Across the country, children aged 14 and over can generally participate in decisions about parental authority. Children aged 9 and under usually cannot. The rest fall into the gray area.
A judge never has to grant custody of a child based on his or her wishes. Other factors – such as each parent’s criminal history and relationship with the child – always come into play.
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In addition, the judge also tried to assess whether the child’s preference for a parent was due to persuasion or leniency from that parent, which would reduce the validity of the preference from the court’s perspective.
For example, a 15-year-old may not be able to live with her mother as she wishes if there is evidence that the mother has allowed her to drive without a license. In contrast, a 12-year-old with specific reasons for choosing the right parent can have a significant influence on the judge’s decision.
Children often do not testify about their preferences in court because the experience can be emotional and frightening.
Instead, they typically share their thoughts while talking to a judge, guardianship judge, or someone appointed by the court to represent their interests, such as a guardian ad litem. In Georgia, children who are at least 11 years old can file a written statement.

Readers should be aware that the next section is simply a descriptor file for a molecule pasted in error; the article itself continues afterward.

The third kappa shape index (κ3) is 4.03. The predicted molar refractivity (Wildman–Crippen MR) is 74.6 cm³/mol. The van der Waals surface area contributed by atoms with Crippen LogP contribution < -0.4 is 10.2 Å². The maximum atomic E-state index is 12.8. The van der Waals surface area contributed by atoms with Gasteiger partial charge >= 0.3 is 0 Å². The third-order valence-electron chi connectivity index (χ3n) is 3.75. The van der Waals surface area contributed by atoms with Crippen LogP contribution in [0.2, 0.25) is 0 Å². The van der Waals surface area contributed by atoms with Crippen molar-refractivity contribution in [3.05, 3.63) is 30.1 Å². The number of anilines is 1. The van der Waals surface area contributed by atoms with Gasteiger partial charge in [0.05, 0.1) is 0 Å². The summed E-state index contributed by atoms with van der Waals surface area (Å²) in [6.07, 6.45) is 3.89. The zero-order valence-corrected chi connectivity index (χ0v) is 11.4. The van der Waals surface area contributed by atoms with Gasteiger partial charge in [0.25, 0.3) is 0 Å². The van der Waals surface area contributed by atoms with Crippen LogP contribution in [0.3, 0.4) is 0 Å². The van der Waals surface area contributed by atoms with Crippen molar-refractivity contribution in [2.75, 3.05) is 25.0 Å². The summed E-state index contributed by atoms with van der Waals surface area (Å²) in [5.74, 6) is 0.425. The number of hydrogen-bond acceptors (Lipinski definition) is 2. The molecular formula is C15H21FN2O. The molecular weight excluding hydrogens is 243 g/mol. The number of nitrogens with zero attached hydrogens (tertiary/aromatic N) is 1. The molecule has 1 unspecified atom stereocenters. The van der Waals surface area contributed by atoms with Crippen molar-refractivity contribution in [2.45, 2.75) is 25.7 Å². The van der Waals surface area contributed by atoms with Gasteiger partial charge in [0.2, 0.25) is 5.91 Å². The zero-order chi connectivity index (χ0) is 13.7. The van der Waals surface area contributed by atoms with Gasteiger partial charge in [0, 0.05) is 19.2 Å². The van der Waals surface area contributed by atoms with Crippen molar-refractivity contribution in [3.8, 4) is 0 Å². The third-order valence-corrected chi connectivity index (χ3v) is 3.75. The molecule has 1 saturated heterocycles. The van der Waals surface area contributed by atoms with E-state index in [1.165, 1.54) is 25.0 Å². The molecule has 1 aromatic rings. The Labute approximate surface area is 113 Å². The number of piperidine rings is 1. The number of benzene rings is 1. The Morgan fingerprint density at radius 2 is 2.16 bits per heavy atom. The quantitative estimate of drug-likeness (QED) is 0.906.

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Conversations with the judge take place in the judge’s office and are therefore called in-room hearings or in-camera hearings. Usually the court reporter and the child’s legal representative are present. Sometimes parents’ lawyers are also given access, but not the parents themselves.
Some judges ask children directly who they want to live with, while others only ask related questions, such as “What do you play with mommy?” In some states, both parents must agree before a child can talk to a judge. . Other various factors include whether parents can ask questions during interviews and whether they can read transcripts.
Children aged 14 or older can speak in court, unless the court considers that it is not in the child’s best interests. Children under the age of 14 can also speak to the court if it is in their best interests.
Children 14 years of age or older have the right to choose which parent they live with, unless the judge decides that the chosen parent is not in the child’s best interests. The judge considered the wishes of a child who was at least 11 but not yet 14.
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The child’s wishes will be considered by the court, and more consideration will be given if the child is over 14 years old.
If the court finds that both parents are fit to have custody, the chancellor (judge) may consider preferring a child 12 years of age or older.
If the child turns 14, the court will consider their wishes. If the child is under 14 years of age, the court makes a decision on custody based on the child’s best interests, taking into account the child’s wishes and other circumstances.
The child can express a preference if the court finds that it is in the child’s best interest. If the child is old enough to form an informed opinion, the court will consider this preference. Assume that a child of 12 years or older is old enough.